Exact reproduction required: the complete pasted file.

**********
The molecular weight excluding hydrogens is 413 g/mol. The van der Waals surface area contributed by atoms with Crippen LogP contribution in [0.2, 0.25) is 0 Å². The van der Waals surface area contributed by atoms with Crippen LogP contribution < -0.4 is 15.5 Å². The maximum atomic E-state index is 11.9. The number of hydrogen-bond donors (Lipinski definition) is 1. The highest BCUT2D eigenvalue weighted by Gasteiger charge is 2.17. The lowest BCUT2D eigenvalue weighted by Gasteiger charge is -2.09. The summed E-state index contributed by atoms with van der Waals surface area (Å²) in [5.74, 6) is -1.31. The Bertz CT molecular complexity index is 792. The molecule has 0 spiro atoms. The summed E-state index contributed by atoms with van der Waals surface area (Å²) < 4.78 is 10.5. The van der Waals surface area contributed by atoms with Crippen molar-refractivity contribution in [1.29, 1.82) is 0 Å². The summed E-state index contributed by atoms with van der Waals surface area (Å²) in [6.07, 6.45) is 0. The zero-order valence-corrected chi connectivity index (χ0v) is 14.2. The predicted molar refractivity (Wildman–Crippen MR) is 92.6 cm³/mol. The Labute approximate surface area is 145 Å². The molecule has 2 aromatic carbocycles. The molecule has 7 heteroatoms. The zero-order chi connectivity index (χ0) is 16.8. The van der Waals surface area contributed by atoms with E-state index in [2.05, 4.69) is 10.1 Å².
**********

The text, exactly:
The molecular weight excluding hydrogens is 413 g/mol. The van der Waals surface area contributed by atoms with Crippen LogP contribution in [0.2, 0.25) is 0 Å². The van der Waals surface area contributed by atoms with Crippen LogP contribution < -0.4 is 15.5 Å². The maximum atomic E-state index is 11.9. The number of hydrogen-bond donors (Lipinski definition) is 1. The highest BCUT2D eigenvalue weighted by Gasteiger charge is 2.17. The lowest BCUT2D eigenvalue weighted by Gasteiger charge is -2.09. The summed E-state index contributed by atoms with van der Waals surface area (Å²) in [5.74, 6) is -1.31. The Bertz CT molecular complexity index is 792. The molecule has 0 spiro atoms. The summed E-state index contributed by atoms with van der Waals surface area (Å²) < 4.78 is 10.5. The van der Waals surface area contributed by atoms with Crippen molar-refractivity contribution in [1.29, 1.82) is 0 Å². The summed E-state index contributed by atoms with van der Waals surface area (Å²) in [6.07, 6.45) is 0. The zero-order valence-corrected chi connectivity index (χ0v) is 14.2. The predicted molar refractivity (Wildman–Crippen MR) is 92.6 cm³/mol. The Labute approximate surface area is 145 Å². The molecule has 2 aromatic carbocycles. The molecule has 7 heteroatoms. The zero-order chi connectivity index (χ0) is 16.8. The van der Waals surface area contributed by atoms with E-state index in [2.05, 4.69) is 10.1 Å².